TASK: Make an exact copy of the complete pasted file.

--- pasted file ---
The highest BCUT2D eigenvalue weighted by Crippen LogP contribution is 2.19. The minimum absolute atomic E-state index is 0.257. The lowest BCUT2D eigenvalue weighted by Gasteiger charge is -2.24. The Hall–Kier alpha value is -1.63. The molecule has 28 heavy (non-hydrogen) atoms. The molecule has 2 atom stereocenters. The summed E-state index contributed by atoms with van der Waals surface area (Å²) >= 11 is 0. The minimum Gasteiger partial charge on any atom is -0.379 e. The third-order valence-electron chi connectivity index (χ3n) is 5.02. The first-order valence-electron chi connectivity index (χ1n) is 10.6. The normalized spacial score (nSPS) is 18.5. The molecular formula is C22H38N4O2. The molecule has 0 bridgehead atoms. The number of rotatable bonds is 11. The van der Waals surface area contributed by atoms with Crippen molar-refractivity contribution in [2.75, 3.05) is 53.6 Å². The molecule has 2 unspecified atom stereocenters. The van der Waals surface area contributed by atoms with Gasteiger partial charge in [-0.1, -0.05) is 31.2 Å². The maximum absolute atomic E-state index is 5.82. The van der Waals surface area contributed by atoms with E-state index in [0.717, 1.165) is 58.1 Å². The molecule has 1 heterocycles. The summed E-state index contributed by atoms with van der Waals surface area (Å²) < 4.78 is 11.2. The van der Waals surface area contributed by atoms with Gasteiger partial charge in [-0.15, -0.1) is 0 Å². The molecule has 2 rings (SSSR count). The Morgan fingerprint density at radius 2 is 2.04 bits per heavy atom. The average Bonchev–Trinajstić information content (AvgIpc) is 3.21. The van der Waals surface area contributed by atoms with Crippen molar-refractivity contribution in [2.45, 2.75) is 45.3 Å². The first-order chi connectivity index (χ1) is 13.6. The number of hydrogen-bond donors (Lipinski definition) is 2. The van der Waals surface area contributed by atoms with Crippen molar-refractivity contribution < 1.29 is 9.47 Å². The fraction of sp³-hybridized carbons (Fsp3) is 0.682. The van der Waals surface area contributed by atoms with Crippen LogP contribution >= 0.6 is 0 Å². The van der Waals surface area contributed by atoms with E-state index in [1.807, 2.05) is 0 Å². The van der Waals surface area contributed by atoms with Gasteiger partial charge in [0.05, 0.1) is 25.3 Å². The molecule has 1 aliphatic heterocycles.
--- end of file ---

The highest BCUT2D eigenvalue weighted by Crippen LogP contribution is 2.19. The minimum absolute atomic E-state index is 0.257. The lowest BCUT2D eigenvalue weighted by Gasteiger charge is -2.24. The Hall–Kier alpha value is -1.63. The molecule has 28 heavy (non-hydrogen) atoms. The molecule has 2 atom stereocenters. The summed E-state index contributed by atoms with van der Waals surface area (Å²) >= 11 is 0. The minimum Gasteiger partial charge on any atom is -0.379 e. The third-order valence-electron chi connectivity index (χ3n) is 5.02. The first-order valence-electron chi connectivity index (χ1n) is 10.6. The normalized spacial score (nSPS) is 18.5. The molecular formula is C22H38N4O2. The molecule has 0 bridgehead atoms. The number of rotatable bonds is 11. The van der Waals surface area contributed by atoms with Crippen molar-refractivity contribution in [2.75, 3.05) is 53.6 Å². The molecule has 2 unspecified atom stereocenters. The van der Waals surface area contributed by atoms with Gasteiger partial charge in [-0.1, -0.05) is 31.2 Å². The maximum absolute atomic E-state index is 5.82. The van der Waals surface area contributed by atoms with E-state index in [0.717, 1.165) is 58.1 Å². The molecule has 1 heterocycles. The summed E-state index contributed by atoms with van der Waals surface area (Å²) < 4.78 is 11.2. The van der Waals surface area contributed by atoms with Gasteiger partial charge in [-0.15, -0.1) is 0 Å². The molecule has 2 rings (SSSR count). The Morgan fingerprint density at radius 2 is 2.04 bits per heavy atom. The average Bonchev–Trinajstić information content (AvgIpc) is 3.21. The van der Waals surface area contributed by atoms with Crippen molar-refractivity contribution in [2.45, 2.75) is 45.3 Å². The first-order chi connectivity index (χ1) is 13.6. The number of hydrogen-bond donors (Lipinski definition) is 2. The van der Waals surface area contributed by atoms with Crippen molar-refractivity contribution < 1.29 is 9.47 Å². The fraction of sp³-hybridized carbons (Fsp3) is 0.682. The van der Waals surface area contributed by atoms with Crippen LogP contribution >= 0.6 is 0 Å². The van der Waals surface area contributed by atoms with E-state index in [1.807, 2.05) is 0 Å². The van der Waals surface area contributed by atoms with Gasteiger partial charge in [0.05, 0.1) is 25.3 Å². The molecule has 1 aliphatic heterocycles.